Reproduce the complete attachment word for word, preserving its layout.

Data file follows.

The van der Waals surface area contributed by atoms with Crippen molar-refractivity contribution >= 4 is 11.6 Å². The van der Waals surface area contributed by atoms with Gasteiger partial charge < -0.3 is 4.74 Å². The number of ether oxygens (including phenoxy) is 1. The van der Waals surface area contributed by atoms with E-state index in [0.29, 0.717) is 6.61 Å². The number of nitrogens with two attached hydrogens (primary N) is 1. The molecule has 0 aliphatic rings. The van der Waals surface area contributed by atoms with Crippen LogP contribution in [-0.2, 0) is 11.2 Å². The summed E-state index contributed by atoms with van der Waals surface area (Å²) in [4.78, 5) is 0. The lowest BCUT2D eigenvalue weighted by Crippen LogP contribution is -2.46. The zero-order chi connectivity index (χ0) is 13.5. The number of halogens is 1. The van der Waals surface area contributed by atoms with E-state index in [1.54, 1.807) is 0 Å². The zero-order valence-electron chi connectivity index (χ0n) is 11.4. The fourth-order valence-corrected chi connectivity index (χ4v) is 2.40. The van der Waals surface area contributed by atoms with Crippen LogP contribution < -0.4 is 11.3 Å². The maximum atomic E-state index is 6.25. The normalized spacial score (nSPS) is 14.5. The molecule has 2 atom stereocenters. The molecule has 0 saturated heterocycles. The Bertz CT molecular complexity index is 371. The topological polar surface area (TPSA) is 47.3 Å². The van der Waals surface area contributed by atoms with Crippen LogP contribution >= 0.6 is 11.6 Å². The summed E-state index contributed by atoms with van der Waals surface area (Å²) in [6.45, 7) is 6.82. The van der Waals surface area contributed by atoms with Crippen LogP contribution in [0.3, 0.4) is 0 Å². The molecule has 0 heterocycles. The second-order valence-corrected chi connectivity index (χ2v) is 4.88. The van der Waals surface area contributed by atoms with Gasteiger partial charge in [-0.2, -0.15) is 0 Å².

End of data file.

The van der Waals surface area contributed by atoms with Crippen molar-refractivity contribution >= 4 is 11.6 Å². The van der Waals surface area contributed by atoms with Gasteiger partial charge < -0.3 is 4.74 Å². The number of ether oxygens (including phenoxy) is 1. The van der Waals surface area contributed by atoms with E-state index in [0.29, 0.717) is 6.61 Å². The number of nitrogens with two attached hydrogens (primary N) is 1. The molecule has 0 aliphatic rings. The van der Waals surface area contributed by atoms with Crippen LogP contribution in [-0.2, 0) is 11.2 Å². The summed E-state index contributed by atoms with van der Waals surface area (Å²) in [4.78, 5) is 0. The lowest BCUT2D eigenvalue weighted by Crippen LogP contribution is -2.46. The zero-order chi connectivity index (χ0) is 13.5. The number of halogens is 1. The van der Waals surface area contributed by atoms with E-state index in [1.54, 1.807) is 0 Å². The zero-order valence-electron chi connectivity index (χ0n) is 11.4. The fourth-order valence-corrected chi connectivity index (χ4v) is 2.40. The van der Waals surface area contributed by atoms with Crippen LogP contribution < -0.4 is 11.3 Å². The maximum atomic E-state index is 6.25. The normalized spacial score (nSPS) is 14.5. The molecule has 2 atom stereocenters. The molecule has 0 saturated heterocycles. The Bertz CT molecular complexity index is 371. The topological polar surface area (TPSA) is 47.3 Å². The van der Waals surface area contributed by atoms with Crippen LogP contribution >= 0.6 is 11.6 Å². The summed E-state index contributed by atoms with van der Waals surface area (Å²) in [6.45, 7) is 6.82. The van der Waals surface area contributed by atoms with Crippen LogP contribution in [0.3, 0.4) is 0 Å². The molecule has 0 heterocycles. The second-order valence-corrected chi connectivity index (χ2v) is 4.88. The van der Waals surface area contributed by atoms with Gasteiger partial charge in [-0.2, -0.15) is 0 Å².